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Kef ref - speaker cable needed.

Discussion in 'Home Cinema Speakers' started by sticker, Jun 17, 2003.

  1. sticker

    sticker
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    What cable should I be looking at for Kef reference 201/203 speakers?

    I currently have in mind QED silver anniversay, Chord co rumour or DNM reson. Any others I should be considering?

    Final question how do I demo thse with my speakers, Do dealers loan set out?

    Regards
    John
     
  2. alexs2

    alexs2
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    All good dealers should be able to loan cables....you should also consider Kimber(www.russandrews.com) and he will loan for up to 60 days
    Also have a look at some of XLO's offerings and be sure to try as many as you can.
     
  3. daninthemix

    daninthemix
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    I do not recommend QED Silver Anniversary or any silver-plated speaker cable, as I find them rather shrill and lacking in presence, but that goes doubly true with Kef Refs, which have an explicit treble that will really shine a torch on inadequacies further up the chain, even cables.

    As Alex said - Kimber 4/8 VS/TC does a good job. If you want to go esoteric then SOLID silver is great, just don't be conned by silver-plated copper which is IMHO the worst of both worlds.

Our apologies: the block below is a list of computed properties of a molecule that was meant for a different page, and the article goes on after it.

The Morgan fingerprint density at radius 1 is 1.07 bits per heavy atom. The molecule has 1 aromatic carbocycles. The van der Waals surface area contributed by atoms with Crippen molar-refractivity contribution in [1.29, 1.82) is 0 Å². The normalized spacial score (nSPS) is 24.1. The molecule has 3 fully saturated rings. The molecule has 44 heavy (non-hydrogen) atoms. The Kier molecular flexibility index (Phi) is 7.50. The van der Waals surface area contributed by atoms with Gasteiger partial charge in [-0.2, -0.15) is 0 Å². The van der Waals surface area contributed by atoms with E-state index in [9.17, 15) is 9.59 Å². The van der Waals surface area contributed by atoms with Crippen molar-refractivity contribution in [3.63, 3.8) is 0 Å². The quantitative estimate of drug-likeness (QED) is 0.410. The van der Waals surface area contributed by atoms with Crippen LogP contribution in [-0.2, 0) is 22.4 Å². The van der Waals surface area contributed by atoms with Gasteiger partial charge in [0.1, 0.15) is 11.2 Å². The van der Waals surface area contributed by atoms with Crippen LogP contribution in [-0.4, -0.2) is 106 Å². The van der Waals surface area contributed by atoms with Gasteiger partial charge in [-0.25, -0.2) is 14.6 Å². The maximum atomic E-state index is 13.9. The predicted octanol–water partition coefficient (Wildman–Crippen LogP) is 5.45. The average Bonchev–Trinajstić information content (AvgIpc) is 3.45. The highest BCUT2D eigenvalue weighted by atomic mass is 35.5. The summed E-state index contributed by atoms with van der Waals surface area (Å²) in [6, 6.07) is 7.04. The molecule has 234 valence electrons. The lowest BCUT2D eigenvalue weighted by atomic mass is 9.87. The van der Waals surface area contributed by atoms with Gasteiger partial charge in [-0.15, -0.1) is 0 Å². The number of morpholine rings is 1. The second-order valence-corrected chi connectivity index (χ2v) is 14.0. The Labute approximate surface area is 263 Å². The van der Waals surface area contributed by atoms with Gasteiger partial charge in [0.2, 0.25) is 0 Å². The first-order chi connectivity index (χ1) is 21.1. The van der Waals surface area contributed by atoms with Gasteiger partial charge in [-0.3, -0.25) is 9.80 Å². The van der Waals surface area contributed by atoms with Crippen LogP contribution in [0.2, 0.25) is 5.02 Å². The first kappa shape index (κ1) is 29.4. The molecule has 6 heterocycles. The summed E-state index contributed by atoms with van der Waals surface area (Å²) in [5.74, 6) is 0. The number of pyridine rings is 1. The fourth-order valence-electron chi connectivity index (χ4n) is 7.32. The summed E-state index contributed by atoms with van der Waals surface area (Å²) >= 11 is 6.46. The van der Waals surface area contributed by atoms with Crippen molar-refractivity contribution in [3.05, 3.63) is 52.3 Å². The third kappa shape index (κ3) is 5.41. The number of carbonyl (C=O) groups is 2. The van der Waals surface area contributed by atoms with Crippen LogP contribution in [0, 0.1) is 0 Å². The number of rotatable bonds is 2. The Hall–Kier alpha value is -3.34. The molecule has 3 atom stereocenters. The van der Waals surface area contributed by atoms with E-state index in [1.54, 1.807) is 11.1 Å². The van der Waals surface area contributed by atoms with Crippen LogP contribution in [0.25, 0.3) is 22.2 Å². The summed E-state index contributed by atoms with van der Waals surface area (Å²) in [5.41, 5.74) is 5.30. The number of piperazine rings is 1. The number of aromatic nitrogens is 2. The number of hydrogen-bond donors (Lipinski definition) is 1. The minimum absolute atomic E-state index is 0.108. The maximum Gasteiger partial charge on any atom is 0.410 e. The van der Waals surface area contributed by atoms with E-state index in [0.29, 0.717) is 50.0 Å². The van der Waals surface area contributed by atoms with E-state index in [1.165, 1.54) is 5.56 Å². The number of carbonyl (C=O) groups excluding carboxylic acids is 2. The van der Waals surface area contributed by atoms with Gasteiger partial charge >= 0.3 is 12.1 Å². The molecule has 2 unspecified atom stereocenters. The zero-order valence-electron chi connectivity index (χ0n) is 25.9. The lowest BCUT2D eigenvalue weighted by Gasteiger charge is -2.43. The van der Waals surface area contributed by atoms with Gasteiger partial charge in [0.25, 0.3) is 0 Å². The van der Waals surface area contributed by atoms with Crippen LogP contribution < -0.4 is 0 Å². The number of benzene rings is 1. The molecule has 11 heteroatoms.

4. sticker

    sticker
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    Thanks Alexs2/Dan for your input. As for the Kimbers, should these be terminated or bare?

    Alexs2 XLO? sorry to be a thicky but what is this/these?
     
  5. alexs2

    alexs2
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    Good point dan.....the silver coated cables can sound a bit shrill.

    I'd recommend using spades as terminations on the cables,and XLO make some excellent cables,both for speakers and interconnects....well worth a look.
     
  6. Chrissywis

    Chrissywis
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    I run my Kef Ref 105.3s biwired with Kimber 4TC and am very pleased with results. Of course Russ Andrews suggests using 8TC for the bass and 4TC for the treble, but it all starts getting a bit expensive. I've got spades at the power amp end and banana plugs at the speaker end, but only because the sockets on my power amps weren't very happy with bananas.
     
  7. alexs2

    alexs2
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    Russ is certainly right re:using 8TC if possible for the bass,and it will make an audible difference,but the cost does indeed rise rather fast....4TC is still a very decent piece of wire though.
     
  8. deckard

    deckard
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    Have to take slight issue over silver cables.

    I use Chord Rumour to biamp my front 3 speakers and it's a lovely cable, very pure and revealing.

    This 'revealing' nature could come across as harshness in some systems I suppose, but in mine it makes the sound detailed with great sustain on acoustic guitars, cymbals etc without sounding splashy. This is with Linn amps/speakers which are often thought to be rather 'forward' in nature.